AD Compliance

AD compliance can either be 1 time or recurring.

Form 337

Form 337s are Major Alterations or Repairs made to an aircraft.

Qualifying Alterations or Repairs need to be accompanied with an FAA form.

The description of the work performed is usually noted on the back side of this page.

Required VFR Day Equipment (FAR 91.205b)

Below is the list of equipment required for aircraft to fly VFR during the day (ATOMATOFLAMES)

Airspeed Indicator


Oil Pressure Gauge

Manifold Pressure Gauge (for each altitude engine)


Temperature Gauge (for each liquid cooled engine)

Oil Temperature Gauge (for each air cooled engine)

Fuel Quantity Indicator (for each fuel tank)

Landing Gear Position Indicators (for aircraft with retractable landing gear)

Anti-Collision Light System

Magnetic Compass

Emergency Locator Transmitter (ELT)

Safety Belts

Required VFR Night Equipment (FAR 91.205c)

Below is the list of equipment required for aircraft to fly VFR at night FLAPS)

All Day VFR Equipment plus:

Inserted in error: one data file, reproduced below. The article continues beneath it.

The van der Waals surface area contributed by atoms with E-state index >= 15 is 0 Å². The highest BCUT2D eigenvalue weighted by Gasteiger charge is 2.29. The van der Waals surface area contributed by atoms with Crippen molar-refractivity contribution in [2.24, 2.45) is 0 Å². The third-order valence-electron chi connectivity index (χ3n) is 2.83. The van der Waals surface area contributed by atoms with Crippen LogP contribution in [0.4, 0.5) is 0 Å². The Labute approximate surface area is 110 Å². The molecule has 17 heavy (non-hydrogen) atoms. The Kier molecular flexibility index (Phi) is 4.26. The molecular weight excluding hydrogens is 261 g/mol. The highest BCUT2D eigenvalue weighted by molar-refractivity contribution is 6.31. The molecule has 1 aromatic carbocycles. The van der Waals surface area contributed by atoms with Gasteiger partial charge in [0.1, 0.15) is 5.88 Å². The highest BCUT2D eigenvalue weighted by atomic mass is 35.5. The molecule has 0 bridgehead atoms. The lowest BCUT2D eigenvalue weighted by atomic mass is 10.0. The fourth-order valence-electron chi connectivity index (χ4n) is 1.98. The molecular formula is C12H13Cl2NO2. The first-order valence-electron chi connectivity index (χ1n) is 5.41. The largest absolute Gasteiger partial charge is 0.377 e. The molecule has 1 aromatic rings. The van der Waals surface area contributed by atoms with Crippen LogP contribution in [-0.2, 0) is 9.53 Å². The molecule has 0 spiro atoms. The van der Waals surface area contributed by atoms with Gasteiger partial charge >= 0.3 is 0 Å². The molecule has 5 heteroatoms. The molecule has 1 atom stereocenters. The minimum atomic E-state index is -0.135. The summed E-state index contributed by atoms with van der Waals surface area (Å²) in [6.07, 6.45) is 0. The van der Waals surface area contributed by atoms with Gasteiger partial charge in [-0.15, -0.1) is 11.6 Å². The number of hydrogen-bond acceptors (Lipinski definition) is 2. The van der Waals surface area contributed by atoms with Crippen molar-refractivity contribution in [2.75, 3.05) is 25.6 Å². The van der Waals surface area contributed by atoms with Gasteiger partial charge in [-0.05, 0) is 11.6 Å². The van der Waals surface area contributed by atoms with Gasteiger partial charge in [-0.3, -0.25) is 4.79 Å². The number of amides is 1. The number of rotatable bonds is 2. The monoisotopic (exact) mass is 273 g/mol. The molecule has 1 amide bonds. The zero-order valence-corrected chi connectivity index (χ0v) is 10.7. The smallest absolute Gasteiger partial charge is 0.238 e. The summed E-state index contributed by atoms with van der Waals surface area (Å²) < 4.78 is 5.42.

Fuses (spares)

Landing Light (if the aircraft is for hire)

Anti-Collision Light System

Position Indicator Lights

Source of Electricity

Inoperative equipment (FAR 91.213d)

Can a pilot legally fly with inoperative equipment?

The answer is…


Let’s dive in to Advisory Circular (AC) 91-67 to find out.

First we need to understand some terminology and definitions.

They are:

Deactivation = To make a piece of equipment or an instrument unusable to the pilot or flight crew, preventing its operation.

Inoperative = Means that a system or its component has malfunctioned.

Kinds of Operations List = Specifies the kinds of operations in which the aircraft can be operated (VFR day/night, IFR, Icing). The Kinds of operations list also indicates the installed equipment necessary for that particular operation.

Letter of Authorization (LOA) = Issued by the FSDO (Flight Standards District Office) authorizing an aircraft operator to operate under the provisions of an MEL (Minimum Equipment List).

Master Minimum Equipment List (MMEL) = Contains a list of equipment and instruments that may be inoperative on a specific type of aircraft. The MMEL is type specific.

Minimum Equipment List (MEL) = The specific inoperative equipment document for a particular make and model by aircraft serial number and registration. The MEL is tail number specific.

Supplemental Type Certificate (STC) = A major change in type design not great enough to require a new type certificate.